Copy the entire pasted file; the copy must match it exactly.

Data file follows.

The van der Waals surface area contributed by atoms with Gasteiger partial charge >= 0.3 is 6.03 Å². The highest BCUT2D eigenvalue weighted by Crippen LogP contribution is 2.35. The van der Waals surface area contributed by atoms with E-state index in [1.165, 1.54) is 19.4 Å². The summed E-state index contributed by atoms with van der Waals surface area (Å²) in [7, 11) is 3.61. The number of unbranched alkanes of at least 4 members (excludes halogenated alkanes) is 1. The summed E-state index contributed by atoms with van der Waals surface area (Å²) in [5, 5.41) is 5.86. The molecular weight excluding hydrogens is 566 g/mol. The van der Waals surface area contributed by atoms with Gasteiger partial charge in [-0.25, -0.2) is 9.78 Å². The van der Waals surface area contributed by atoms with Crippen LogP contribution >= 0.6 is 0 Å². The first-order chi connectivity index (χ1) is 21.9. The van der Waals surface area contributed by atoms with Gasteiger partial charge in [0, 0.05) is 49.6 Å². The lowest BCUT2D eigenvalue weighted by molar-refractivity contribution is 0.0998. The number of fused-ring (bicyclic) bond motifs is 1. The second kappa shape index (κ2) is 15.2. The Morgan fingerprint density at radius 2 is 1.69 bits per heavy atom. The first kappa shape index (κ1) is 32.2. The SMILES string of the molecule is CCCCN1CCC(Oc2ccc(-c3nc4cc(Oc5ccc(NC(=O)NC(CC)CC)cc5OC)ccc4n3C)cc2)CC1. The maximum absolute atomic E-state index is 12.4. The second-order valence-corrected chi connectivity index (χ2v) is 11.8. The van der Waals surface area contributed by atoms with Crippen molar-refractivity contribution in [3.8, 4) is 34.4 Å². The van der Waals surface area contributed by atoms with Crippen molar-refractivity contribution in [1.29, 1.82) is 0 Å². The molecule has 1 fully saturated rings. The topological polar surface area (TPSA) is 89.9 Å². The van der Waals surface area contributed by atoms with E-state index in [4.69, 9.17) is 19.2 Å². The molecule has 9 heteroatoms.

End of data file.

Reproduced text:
The van der Waals surface area contributed by atoms with Gasteiger partial charge >= 0.3 is 6.03 Å². The highest BCUT2D eigenvalue weighted by Crippen LogP contribution is 2.35. The van der Waals surface area contributed by atoms with E-state index in [1.165, 1.54) is 19.4 Å². The summed E-state index contributed by atoms with van der Waals surface area (Å²) in [7, 11) is 3.61. The number of unbranched alkanes of at least 4 members (excludes halogenated alkanes) is 1. The summed E-state index contributed by atoms with van der Waals surface area (Å²) in [5, 5.41) is 5.86. The molecular weight excluding hydrogens is 566 g/mol. The van der Waals surface area contributed by atoms with Gasteiger partial charge in [-0.25, -0.2) is 9.78 Å². The van der Waals surface area contributed by atoms with Crippen LogP contribution >= 0.6 is 0 Å². The first-order chi connectivity index (χ1) is 21.9. The van der Waals surface area contributed by atoms with Gasteiger partial charge in [0, 0.05) is 49.6 Å². The lowest BCUT2D eigenvalue weighted by molar-refractivity contribution is 0.0998. The number of fused-ring (bicyclic) bond motifs is 1. The second kappa shape index (κ2) is 15.2. The Morgan fingerprint density at radius 2 is 1.69 bits per heavy atom. The first kappa shape index (κ1) is 32.2. The SMILES string of the molecule is CCCCN1CCC(Oc2ccc(-c3nc4cc(Oc5ccc(NC(=O)NC(CC)CC)cc5OC)ccc4n3C)cc2)CC1. The maximum absolute atomic E-state index is 12.4. The second-order valence-corrected chi connectivity index (χ2v) is 11.8. The van der Waals surface area contributed by atoms with Crippen molar-refractivity contribution in [3.8, 4) is 34.4 Å². The van der Waals surface area contributed by atoms with Crippen molar-refractivity contribution in [1.29, 1.82) is 0 Å². The molecule has 1 fully saturated rings. The topological polar surface area (TPSA) is 89.9 Å². The van der Waals surface area contributed by atoms with E-state index in [4.69, 9.17) is 19.2 Å². The molecule has 9 heteroatoms.